Well, at least you're lucky. The Ralink WLAN card I have works OOB on Linux, but the real kicker is it's practically impossible to find an OS X kext for it. A friend of mine at InsanelyMac did express his intention on putting up a NDISWrapper-style compatibility layer though, but idk if that would push through at all.
Seeing as how Ralink is a brand found in discount laptops and tablets, I can see the reason why Apple avoids them. They only want the top tier brands like Broadcom and Cirrus Logic.

In regards to Lilly, I found out an easier way of getting her Broadcom WiFI working under Kubuntu.... you just need to install the proprietary third-party software during installation. I did that, and Wifi was working 'swell after reboot. It doesn't seem to connect automatically however, and it seems to be a known bug,

Oh, and the installer still placed the EFI bootloader on her main disk rather than the external disk even though I created an EFI partition there. Sad Seeing as how I am testing though, it's not a big deal unless I need to use rEFInd.
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Well, my experience tells me that if you have rEFInd, you don't really need the other EFI bootloader. Just rename the rEFInd EFI file to bootx64.efi and drop it in the /BOOT/EFI folder of the EFI partition of the stick. That's usually enough to let any random EFI computer find rEFInd and boot it.

Although, you do need the stick to be GPT-partitioned, and the EFI boot partition needs to also be marked as bootable and be formatted as FAT32.
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Mentlegen, I have correlated the maths and concluded that female rabbits love balance beams! In retrospect I ask, Why?
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RAMChYLD Wrote:Well, my experience tells me that if you have rEFInd, you don't really need the other EFI bootloader. Just rename the rEFInd EFI file to bootx64.efi and drop it in the /BOOT/EFI folder of the EFI partition of the stick. That's usually enough to let any random EFI computer find rEFInd and boot it.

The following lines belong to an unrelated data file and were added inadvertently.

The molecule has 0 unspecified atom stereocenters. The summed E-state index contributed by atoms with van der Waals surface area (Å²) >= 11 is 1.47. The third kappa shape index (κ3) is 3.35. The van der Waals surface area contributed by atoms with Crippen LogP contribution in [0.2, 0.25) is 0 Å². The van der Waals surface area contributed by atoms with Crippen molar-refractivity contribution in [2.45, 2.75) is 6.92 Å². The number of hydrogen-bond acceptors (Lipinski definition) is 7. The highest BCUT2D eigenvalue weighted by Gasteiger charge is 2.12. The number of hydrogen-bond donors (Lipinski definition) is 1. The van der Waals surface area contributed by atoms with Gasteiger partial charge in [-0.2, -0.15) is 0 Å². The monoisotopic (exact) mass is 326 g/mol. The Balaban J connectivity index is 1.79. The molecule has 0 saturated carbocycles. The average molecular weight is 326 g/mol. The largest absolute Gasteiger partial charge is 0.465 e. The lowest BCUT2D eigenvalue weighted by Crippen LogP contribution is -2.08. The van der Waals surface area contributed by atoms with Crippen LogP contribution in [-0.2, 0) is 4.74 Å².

Although, you do need the stick to be GPT-partitioned, and the EFI boot partition needs to also be marked as bootable and be formatted as FAT32.
The external disk isn't a USB stick. It's my 160gb external HDD. Wink

I booted the Kubuntu LiveDVD in EFI mode. The installer does let you create an EFI partition if you choose to create partitions manually and it's set to format as FAT32. I didn't see an option to flag it as bootable. It also allows you to select where your bootloader goes, which works like it should most of the time. Here, it didn't honor my choice and placed GRUB on Lilly's EFI partition anyway. After install, I tried to place GRUB to the external disk via terminal, and it appeared to install fine. Instead, I got an Error 17 when I attempted to boot from it.

Because of the installer placing the bootloader on Lilly's EFI partition, she automatically loads up GRUB instead of rEFInd even if the external disk is unplugged/turned off. Only way to get around it is to turn off power to the external drive and let GRUB drop to a shell and then type "exit". Then rEFInd will load. I had to power the drive off for a bit to get rEFInd loaded, and turn it on and have it rescan to test the GRUB loader I placed on the external disk.

In the end, I may have to install Kubuntu in Legacy mode since that should ensure the bootloader gets installed to the first part of the Linux partition and not Lilly's EFI partition. Seeing as how EFI Kubuntu makes GRUB take over rEFInd, Legacy might be my only option.

I would like to keep rEFInd on Lilly's main HDD as the program it was forked from, rEFIt, was recommended by Ubuntu for installing on Mac Hardware. It also would allow me to easily boot into OSX, Recovery, or an external disk that Apple doesn't normally allow. If the test is successful, I plan on removing Win8 and putting Kubuntu in it's place and dual-booting OSX or Kubuntu with rEFInd.